disease under which Lafeu said the king at that time languished: and when Helena heard of the king’s complaint, she, who till now had been so humble and so hopeless, formed an ambitious project in her mind to go herself to Paris, and undertake the cure of the king. But though Helena was the possessor of this choice prescription, it was unlikely, as the king as well as his physicians was of opinion that his disease was incurable, that they would give credit to a poor unlearned virgin, if she should offer to perform a cure. The firm hopes that Helena had of succeeding, if she might be permitted to make the trial, seemed more than even her father’s skill warranted, though he was the most famous physician of his time; for she felt a strong faith that this good medicine was sanctified by all the luckiest stars in heaven to be the legacy that should advance her fortune, even to the high dignity of being count Rousillon’s wife.

Bertram had not been long gone, when the countess was informed by her steward, that he had overheard Helena talking to herself, and that he understood from some words she uttered, she was in love with Bertram, and thought of following him to Paris. The countess dismissed the steward with thanks, and desired him to tell Helena she wished to speak with her. What she had just heard of Helena brought the remembrance of days long past into the mind of the countess; those days probably when her love for Bertram’s father first began; and she said to herself, “Even so it was with me when I was young. Love is a thorn that belongs to the rose of youth; for in the season of youth, if ever we are nature’s children, these faults are ours, though then we think not they are faults.” While the countess was thus meditating on the loving errors of her own youth, Helena entered, and she said to her, “Helena, you know I am a mother to you.” Helena replied, “You are my honorable mistress.” “You are my daughter,” said the countess again: “I say I am your mother. Why do you start and look pale at my words?” With looks of alarm and confused thoughts, fearing the countess suspected her love, Helena still replied, “Pardon me, madam, you are not my mother; the count Rousillon cannot be my brother, nor I your daughter.” “Yet, Helena,” said the countess, “you might be my daughter-in-law; and I am afraid that is what you mean to be, the words mother and daughter so disturb you. Helena, do you love my son?” “Good madam, pardon me,” said the affrighted Helena. Again the countess repeated her question, “Do you love my son?” “Do not you love him, madam?” said Helena. The countess replied, “Give me not this evasive answer, Helena. Come, come, disclose the state of your affections, for your love has to the full appeared.” Helena on her knees now owned her love, and with shame and terror implored the pardon of her noble mistress; and with words expressive of the sense she had of the inequality between their fortunes, she protested Bertram did not know she loved him, comparing her humble unaspiring love to a poor Indian, who adores the sun that looks upon his worshipper, but knows of him no more. The countess asked Helena if she had not lately an intent to go to Paris? Helena owned the design she had formed in her mind, when she heard Lafeu speak of the king’s illness. “This was your motive for wishing to go to Paris,” said the countess, “was it? Speak truly.” Helena honestly answered, “My lord your son made me to think of this; else Paris, and the medicine, and the king, had from the conversation of my thoughts been absent then.” The countess heard the whole of this confession without saying a word either of approval or of blame, but she strictly questioned Helena as to the probability of the medicine being useful to the king. She found that it was the most prized by Gerard de Narbon of all he possessed, and that he had given it to his daughter on his death-bed; and remembering the solemn promise she had made at that awful hour in regard to this young maid, whose destiny, and the life of the king himself, seemed to depend on the execution of a project (which though conceived by the fond suggestions of a loving maiden’s thoughts, the countess knew not but it might be the unseen workings of Providence to bring to pass the recovery of the king, and to lay the foundation of the future fortunes of Gerard de Narbon’s daughter), free leave she gave to Helena to pursue her own way, and generously furnished her with ample means and suitable attendants; and Helena set out for Paris with the blessings of the countess, and her kindest wishes for her success.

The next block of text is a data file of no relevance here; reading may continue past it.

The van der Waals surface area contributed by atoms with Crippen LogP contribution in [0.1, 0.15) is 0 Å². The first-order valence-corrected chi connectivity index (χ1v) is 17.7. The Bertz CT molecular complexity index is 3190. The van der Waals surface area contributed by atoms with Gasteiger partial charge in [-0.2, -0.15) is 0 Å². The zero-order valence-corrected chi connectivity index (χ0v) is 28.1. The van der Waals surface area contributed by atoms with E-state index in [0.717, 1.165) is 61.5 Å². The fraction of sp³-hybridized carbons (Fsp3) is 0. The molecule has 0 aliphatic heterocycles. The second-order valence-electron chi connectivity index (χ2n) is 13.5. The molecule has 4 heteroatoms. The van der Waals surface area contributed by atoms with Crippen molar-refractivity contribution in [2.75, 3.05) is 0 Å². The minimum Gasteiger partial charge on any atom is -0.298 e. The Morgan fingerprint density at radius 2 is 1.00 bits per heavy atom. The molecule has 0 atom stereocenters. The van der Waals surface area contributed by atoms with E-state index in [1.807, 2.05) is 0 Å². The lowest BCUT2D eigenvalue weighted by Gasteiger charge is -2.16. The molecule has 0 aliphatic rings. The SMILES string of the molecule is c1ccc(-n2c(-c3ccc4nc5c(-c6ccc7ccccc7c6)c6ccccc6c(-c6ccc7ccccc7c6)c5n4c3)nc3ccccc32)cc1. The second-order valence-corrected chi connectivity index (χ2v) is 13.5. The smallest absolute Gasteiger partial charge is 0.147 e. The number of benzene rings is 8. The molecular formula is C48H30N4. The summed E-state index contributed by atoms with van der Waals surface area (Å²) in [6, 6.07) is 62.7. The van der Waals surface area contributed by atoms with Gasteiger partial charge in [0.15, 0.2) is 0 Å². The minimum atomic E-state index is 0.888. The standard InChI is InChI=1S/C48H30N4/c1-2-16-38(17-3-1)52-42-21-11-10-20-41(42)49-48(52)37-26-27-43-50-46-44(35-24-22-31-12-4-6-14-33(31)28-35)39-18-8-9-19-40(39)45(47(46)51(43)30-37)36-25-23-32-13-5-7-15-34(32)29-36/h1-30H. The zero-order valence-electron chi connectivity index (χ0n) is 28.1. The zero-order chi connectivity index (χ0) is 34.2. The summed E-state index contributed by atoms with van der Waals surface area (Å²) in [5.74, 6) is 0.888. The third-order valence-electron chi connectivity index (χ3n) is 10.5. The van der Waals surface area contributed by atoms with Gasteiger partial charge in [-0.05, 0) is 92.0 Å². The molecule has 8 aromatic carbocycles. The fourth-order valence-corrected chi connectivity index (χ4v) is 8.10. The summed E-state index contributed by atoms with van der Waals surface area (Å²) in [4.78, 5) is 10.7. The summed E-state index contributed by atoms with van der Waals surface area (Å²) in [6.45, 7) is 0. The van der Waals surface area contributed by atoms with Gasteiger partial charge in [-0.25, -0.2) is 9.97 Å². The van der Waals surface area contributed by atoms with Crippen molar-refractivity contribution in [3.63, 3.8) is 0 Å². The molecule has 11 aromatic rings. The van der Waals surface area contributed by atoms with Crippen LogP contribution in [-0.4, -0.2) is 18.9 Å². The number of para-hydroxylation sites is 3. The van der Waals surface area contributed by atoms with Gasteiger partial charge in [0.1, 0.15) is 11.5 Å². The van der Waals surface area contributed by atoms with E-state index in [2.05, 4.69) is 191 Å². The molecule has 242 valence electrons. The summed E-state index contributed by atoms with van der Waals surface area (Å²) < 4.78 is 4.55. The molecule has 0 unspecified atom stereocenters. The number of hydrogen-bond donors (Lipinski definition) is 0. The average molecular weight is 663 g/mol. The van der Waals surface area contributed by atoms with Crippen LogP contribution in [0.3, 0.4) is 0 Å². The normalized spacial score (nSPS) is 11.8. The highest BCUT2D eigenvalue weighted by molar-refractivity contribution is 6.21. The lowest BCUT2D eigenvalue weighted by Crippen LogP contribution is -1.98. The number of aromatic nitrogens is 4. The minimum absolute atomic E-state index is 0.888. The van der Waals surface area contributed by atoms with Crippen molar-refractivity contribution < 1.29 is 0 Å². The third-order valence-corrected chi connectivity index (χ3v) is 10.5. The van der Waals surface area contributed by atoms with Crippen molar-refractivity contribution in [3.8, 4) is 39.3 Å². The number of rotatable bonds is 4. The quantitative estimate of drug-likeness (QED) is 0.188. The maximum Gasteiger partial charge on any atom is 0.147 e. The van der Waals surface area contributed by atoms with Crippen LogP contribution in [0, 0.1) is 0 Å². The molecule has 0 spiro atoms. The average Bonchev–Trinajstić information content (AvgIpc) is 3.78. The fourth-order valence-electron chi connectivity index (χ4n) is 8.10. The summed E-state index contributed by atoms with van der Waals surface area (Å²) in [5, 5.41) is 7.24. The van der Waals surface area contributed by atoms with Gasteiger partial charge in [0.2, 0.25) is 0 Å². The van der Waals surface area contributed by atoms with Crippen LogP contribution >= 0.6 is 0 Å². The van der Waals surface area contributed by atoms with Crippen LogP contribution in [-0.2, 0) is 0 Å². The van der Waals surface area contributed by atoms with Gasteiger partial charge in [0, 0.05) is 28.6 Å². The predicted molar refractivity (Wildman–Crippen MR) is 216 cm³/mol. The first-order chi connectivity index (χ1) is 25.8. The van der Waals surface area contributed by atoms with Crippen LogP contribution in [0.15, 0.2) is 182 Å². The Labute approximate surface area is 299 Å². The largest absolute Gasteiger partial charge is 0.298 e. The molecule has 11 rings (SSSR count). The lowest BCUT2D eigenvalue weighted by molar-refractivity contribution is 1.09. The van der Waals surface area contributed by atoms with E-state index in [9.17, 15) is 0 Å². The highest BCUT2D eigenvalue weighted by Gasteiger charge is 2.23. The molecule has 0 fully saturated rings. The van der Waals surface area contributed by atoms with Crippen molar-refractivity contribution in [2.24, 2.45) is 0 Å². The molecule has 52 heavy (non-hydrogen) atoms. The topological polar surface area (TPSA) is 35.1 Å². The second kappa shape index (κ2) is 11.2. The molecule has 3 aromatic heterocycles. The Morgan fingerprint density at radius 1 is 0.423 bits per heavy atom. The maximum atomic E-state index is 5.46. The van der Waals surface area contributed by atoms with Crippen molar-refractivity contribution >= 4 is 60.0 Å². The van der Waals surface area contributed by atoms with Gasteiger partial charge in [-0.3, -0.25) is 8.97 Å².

Helena arrived at Paris, and by the assistance of her friend the old lord Lafeu, she obtained an audience of the king. She had still many difficulties to encounter, for the king was not easily prevailed on to try the medicine offered him by this fair young doctor. But she told him she was Gerard de Narbon’s daughter (with whose fame the king was well acquainted), and she offered the precious medicine as the darling treasure which contained the essence of all her father’s long experience and skill, and she boldly engaged to forfeit her life, if it failed to restore his majesty to perfect health in the space of two days. The king at

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